Then see in Austria
Austria, being quite modest in area compared to its European neighbors, amazes with a huge number of interesting places – both natural and man-made. All types of tourism are developed in the country: cultural, educational, health-improving, recreational, sports, sightseeing, etc.
It is easy to imagine that it was here, surrounded by sparkling alpine peaks, blue mirror lakes and dense emerald forests, that the great composers of the past were inspired: Mozart, Schubert, Brahms.
During the high season, major cities in Austria experience an unprecedented influx of tourists. Travelers, following their own maximum program, move from city to city, trying to cover all the most interesting.
In Vienna, the Ringstrasse is popular – a street around the central district, where the main attractions are concentrated, in Salzburg – the Mirabell Palace and the Hohensalzburg Castle, in Graz – the Museum of Modern Art.
In addition, the summer months are a wonderful time to walk through idyllic alpine meadows and national parks. Every year, hundreds of thousands of tourists travel to the Alps: to conquer a mountain peak, look into an ice or karst cave, learn more about the unique flora and fauna of the region.
In winter, tourists storm the ski resorts of Austria. In the pre-Christmas season, people walk along the spacious squares and central streets of cities, admiring the festive illumination, sit down for a cup of coffee in local restaurants, and choose gifts for the holidays.
Vienna’s Belvedere Palace is one of the most impressive complexes in Vienna, in the Landstrasse district. “Vienna Versailles” – an example of the palace baroque of the XVIII century – has not changed much since its construction. The park, spread between the Upper and Lower Belvedere, deserves special attention.
The Austrian Gallery is located here, the collection of which presents works by Austrian artists of the 19th-20th centuries. and contemporary painters. The pearl of the collection are the works of Gustav Klimt.
Schönbrunn Palace Complex
The Schönbrunn Palace complex, the summer residence of the Habsburgs, is on the list of the most important architectural structures in the Austrian Baroque style. The palace and gardens are classified as a UNESCO World Heritage Site. Of the 1441 rooms, only 40 are open for tourists, but this is quite enough to gain impressions.
As part of a trip to Schönbrunn, you can attend a classical music concert, take part in a tasting or meet the inhabitants of the local zoo. One of the most memorable sights of the palace complex is the Neptune Fountain.
Palace complex Hofburg
Another imperial residence is the Hofburg palace and park complex. Palaces and various buildings are made in different architectural styles, including Gothic, Renaissance, Baroque. Not all of them are open to tourists. For example, you can go to the Sissi Museum, the Treasury and the Imperial Chambers, take a walk in the park, look into the country’s largest Austrian National Library.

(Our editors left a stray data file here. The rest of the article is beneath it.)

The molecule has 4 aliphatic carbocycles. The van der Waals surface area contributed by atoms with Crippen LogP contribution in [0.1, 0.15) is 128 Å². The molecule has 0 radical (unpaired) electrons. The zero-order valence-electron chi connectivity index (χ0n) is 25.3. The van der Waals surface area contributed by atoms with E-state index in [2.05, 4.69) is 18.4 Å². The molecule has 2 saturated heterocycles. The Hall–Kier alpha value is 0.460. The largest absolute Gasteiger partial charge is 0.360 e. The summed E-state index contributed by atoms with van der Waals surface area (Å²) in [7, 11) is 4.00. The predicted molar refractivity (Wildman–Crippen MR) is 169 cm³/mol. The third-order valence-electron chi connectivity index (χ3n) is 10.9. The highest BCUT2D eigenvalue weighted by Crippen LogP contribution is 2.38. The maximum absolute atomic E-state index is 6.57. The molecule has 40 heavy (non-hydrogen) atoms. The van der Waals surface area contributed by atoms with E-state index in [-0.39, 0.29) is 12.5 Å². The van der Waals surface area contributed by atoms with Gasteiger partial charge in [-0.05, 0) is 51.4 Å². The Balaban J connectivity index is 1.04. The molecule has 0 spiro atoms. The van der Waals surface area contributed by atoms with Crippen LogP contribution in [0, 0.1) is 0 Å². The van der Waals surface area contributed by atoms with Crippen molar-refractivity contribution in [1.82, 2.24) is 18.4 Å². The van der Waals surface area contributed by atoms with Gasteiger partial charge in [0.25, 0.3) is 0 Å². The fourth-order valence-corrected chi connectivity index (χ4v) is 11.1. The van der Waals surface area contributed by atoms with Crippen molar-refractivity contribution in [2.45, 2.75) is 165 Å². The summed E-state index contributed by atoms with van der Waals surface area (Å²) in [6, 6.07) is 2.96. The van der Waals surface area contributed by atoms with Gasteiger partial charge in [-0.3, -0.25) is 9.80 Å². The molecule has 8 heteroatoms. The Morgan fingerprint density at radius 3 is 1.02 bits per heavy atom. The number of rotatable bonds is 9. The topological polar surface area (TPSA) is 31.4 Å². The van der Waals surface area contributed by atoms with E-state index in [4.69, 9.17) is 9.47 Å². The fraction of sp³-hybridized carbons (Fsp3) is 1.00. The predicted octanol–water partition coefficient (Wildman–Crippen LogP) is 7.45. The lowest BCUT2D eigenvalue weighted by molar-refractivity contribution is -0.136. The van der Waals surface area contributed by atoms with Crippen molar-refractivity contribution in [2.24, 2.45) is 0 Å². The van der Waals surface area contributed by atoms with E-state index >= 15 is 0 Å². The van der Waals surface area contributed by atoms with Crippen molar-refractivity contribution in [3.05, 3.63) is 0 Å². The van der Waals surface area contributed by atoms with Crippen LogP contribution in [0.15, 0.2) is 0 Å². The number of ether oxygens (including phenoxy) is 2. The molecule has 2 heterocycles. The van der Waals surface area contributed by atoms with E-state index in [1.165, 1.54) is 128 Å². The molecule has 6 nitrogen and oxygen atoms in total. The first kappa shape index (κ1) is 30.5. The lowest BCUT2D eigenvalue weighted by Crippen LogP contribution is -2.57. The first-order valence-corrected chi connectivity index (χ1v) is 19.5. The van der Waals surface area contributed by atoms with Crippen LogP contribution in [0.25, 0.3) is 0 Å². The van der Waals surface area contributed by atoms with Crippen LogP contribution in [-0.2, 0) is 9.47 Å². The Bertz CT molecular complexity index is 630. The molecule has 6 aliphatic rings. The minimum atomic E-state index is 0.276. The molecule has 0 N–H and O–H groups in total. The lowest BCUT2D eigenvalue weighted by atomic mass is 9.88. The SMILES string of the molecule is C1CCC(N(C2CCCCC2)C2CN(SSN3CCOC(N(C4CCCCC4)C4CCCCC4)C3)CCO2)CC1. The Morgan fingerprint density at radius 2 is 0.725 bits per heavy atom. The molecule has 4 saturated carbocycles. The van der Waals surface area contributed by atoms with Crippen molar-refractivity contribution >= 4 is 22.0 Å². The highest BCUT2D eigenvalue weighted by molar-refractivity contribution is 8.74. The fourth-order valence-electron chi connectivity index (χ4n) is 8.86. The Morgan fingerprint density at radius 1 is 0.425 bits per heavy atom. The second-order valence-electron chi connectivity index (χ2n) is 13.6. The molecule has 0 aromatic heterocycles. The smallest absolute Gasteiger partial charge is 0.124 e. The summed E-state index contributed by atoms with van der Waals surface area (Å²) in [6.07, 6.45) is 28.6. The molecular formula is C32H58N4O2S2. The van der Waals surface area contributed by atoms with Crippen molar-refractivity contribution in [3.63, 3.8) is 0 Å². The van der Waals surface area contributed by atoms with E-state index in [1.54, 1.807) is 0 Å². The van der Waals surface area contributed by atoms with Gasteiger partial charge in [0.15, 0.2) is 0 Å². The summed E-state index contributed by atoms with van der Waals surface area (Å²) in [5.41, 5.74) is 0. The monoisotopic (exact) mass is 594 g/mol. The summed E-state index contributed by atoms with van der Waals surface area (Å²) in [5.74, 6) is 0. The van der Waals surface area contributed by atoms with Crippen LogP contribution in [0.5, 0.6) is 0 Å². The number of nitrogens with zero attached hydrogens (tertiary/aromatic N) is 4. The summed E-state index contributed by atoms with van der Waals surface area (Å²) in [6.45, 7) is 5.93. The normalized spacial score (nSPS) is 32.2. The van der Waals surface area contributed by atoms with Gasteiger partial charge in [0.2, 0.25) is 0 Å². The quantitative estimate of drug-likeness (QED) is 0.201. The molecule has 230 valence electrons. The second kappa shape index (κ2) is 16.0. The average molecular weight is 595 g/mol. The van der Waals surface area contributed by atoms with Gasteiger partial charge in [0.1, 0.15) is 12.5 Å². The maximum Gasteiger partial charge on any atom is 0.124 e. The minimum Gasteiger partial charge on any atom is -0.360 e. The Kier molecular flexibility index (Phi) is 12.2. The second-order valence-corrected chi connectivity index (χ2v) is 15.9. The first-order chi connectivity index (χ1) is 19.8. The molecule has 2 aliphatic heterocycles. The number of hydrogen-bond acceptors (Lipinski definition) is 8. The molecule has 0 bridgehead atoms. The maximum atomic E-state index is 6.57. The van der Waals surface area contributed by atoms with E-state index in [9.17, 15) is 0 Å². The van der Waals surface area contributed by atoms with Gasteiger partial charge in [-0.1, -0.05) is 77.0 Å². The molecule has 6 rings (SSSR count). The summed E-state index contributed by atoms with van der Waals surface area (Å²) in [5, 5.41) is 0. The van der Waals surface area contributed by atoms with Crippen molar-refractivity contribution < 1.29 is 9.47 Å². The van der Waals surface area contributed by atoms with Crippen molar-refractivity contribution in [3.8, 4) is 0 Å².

Considering the scale of the Hofburg, it is definitely worth allocating half a day to see it. You can visit the palace on your own with an audio guide in Russian or as part of an excursion group.
The Vienna Opera (Staatsoper) is one of those associations that are sure to arise in the memory of every tourist at the mention of Vienna.
The construction of the State Opera House on the Ringstars has a sad history. The work was entrusted to two architects – Eduard Van der Nyl, who was in charge of the decoration, and August Zickardsburg, who was responsible for the construction. The opera was built and opened on May 25, 1869 with Mozart’s production of Don Giovanni.
The premiere was attended by Emperor Franz Joseph himself, who inadvertently remarked to his retinue about a certain squatness of the new building. This was the reason for numerous attacks on the authors of the construction in the architectural environment. The result was disastrous: Van der Nyl committed suicide, and Zickardsburg died of a heart attack. Emperor Franz Joseph has since been very cautious in assessing artistic and architectural works.
During the Second World War, the building of the Vienna Opera was badly damaged: the auditorium and the stage were destroyed, the props and scenery for most productions were destroyed. It was only in 1953 that the restoration of the opera house began under the direction of the architect Erich Boltenstein. Boltenstein successfully added the preserved fragments of the pre-war Opera into the restored building – a staircase with marble railings, sculptures, a loggia and ceiling frescoes by Moritz von Schwind, depicting scenes from The Magic Flute.
The second birth of the Opera took place in 1955, and the first on the new stage was Beethoven’s opera Fidelio (Fidelio), Karl Boehm conducted the orchestra. There were so many people who wanted to attend the premiere that the hall could not accommodate them all. Speakers were set up in the street, and hundreds of Viennese listened to the production outside the walls of the opera.
Today, the Vienna State Opera House “Staatsoper” is available to any viewer. Therefore, tourists who have arrived in Vienna for several days and wish to attend one of the performances should take care of tickets in advance.